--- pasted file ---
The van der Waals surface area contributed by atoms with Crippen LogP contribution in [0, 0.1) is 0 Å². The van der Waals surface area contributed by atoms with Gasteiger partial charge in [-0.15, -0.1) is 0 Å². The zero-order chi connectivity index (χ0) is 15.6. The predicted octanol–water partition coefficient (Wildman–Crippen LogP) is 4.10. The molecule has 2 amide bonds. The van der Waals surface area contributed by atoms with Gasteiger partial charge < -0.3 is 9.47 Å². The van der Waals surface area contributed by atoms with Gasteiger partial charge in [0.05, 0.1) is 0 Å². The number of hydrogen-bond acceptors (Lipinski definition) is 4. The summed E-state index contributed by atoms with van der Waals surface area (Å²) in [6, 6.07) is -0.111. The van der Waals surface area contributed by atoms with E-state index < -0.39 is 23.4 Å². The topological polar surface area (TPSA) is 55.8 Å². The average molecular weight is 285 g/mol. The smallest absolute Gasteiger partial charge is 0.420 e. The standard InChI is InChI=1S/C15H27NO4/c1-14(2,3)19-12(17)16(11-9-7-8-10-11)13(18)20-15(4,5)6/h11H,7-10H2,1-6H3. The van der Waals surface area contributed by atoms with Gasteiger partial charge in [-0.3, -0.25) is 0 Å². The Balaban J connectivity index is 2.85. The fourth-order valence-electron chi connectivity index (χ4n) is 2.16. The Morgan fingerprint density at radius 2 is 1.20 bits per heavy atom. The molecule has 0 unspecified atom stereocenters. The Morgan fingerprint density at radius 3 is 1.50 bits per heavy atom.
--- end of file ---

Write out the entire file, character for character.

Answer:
The van der Waals surface area contributed by atoms with Crippen LogP contribution in [0, 0.1) is 0 Å². The van der Waals surface area contributed by atoms with Gasteiger partial charge in [-0.15, -0.1) is 0 Å². The zero-order chi connectivity index (χ0) is 15.6. The predicted octanol–water partition coefficient (Wildman–Crippen LogP) is 4.10. The molecule has 2 amide bonds. The van der Waals surface area contributed by atoms with Gasteiger partial charge < -0.3 is 9.47 Å². The van der Waals surface area contributed by atoms with Gasteiger partial charge in [0.05, 0.1) is 0 Å². The number of hydrogen-bond acceptors (Lipinski definition) is 4. The summed E-state index contributed by atoms with van der Waals surface area (Å²) in [6, 6.07) is -0.111. The van der Waals surface area contributed by atoms with E-state index < -0.39 is 23.4 Å². The topological polar surface area (TPSA) is 55.8 Å². The average molecular weight is 285 g/mol. The smallest absolute Gasteiger partial charge is 0.420 e. The standard InChI is InChI=1S/C15H27NO4/c1-14(2,3)19-12(17)16(11-9-7-8-10-11)13(18)20-15(4,5)6/h11H,7-10H2,1-6H3. The van der Waals surface area contributed by atoms with Gasteiger partial charge in [-0.3, -0.25) is 0 Å². The Balaban J connectivity index is 2.85. The fourth-order valence-electron chi connectivity index (χ4n) is 2.16. The Morgan fingerprint density at radius 2 is 1.20 bits per heavy atom. The molecule has 0 unspecified atom stereocenters. The Morgan fingerprint density at radius 3 is 1.50 bits per heavy atom.